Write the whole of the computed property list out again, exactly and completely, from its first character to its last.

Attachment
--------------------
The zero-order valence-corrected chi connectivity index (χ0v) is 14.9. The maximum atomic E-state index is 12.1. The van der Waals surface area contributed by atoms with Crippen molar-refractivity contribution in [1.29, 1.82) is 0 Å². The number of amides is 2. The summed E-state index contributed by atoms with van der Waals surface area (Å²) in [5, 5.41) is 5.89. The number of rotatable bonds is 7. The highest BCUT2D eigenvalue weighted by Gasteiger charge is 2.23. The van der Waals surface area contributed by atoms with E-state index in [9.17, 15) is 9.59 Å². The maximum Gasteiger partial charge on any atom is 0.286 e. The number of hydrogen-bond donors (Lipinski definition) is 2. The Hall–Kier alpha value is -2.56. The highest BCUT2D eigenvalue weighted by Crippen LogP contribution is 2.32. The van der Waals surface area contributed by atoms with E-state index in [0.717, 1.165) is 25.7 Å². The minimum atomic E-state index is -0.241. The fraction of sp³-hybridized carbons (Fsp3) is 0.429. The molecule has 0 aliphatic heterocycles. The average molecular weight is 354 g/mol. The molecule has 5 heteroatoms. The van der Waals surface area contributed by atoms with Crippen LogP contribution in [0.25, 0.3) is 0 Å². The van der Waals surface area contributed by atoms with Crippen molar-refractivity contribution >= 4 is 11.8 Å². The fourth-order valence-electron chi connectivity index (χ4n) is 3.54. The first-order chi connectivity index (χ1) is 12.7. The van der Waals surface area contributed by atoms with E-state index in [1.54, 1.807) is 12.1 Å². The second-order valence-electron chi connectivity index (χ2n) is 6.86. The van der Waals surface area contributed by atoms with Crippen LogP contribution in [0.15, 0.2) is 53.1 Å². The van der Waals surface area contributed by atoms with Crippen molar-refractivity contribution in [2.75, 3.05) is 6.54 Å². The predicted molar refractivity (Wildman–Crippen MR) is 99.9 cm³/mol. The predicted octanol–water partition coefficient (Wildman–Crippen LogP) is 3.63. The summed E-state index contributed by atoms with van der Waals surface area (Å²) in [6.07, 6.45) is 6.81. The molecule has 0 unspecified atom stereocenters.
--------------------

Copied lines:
The zero-order valence-corrected chi connectivity index (χ0v) is 14.9. The maximum atomic E-state index is 12.1. The van der Waals surface area contributed by atoms with Crippen molar-refractivity contribution in [1.29, 1.82) is 0 Å². The number of amides is 2. The summed E-state index contributed by atoms with van der Waals surface area (Å²) in [5, 5.41) is 5.89. The number of rotatable bonds is 7. The highest BCUT2D eigenvalue weighted by Gasteiger charge is 2.23. The van der Waals surface area contributed by atoms with E-state index in [9.17, 15) is 9.59 Å². The maximum Gasteiger partial charge on any atom is 0.286 e. The number of hydrogen-bond donors (Lipinski definition) is 2. The Hall–Kier alpha value is -2.56. The highest BCUT2D eigenvalue weighted by Crippen LogP contribution is 2.32. The van der Waals surface area contributed by atoms with E-state index in [0.717, 1.165) is 25.7 Å². The minimum atomic E-state index is -0.241. The fraction of sp³-hybridized carbons (Fsp3) is 0.429. The molecule has 0 aliphatic heterocycles. The average molecular weight is 354 g/mol. The molecule has 5 heteroatoms. The van der Waals surface area contributed by atoms with Crippen LogP contribution in [0.25, 0.3) is 0 Å². The van der Waals surface area contributed by atoms with Crippen molar-refractivity contribution >= 4 is 11.8 Å². The fourth-order valence-electron chi connectivity index (χ4n) is 3.54. The first-order chi connectivity index (χ1) is 12.7. The van der Waals surface area contributed by atoms with E-state index in [1.54, 1.807) is 12.1 Å². The second-order valence-electron chi connectivity index (χ2n) is 6.86. The van der Waals surface area contributed by atoms with Crippen LogP contribution in [0.15, 0.2) is 53.1 Å². The van der Waals surface area contributed by atoms with Crippen molar-refractivity contribution in [2.75, 3.05) is 6.54 Å². The predicted molar refractivity (Wildman–Crippen MR) is 99.9 cm³/mol. The predicted octanol–water partition coefficient (Wildman–Crippen LogP) is 3.63. The summed E-state index contributed by atoms with van der Waals surface area (Å²) in [6.07, 6.45) is 6.81. The molecule has 0 unspecified atom stereocenters.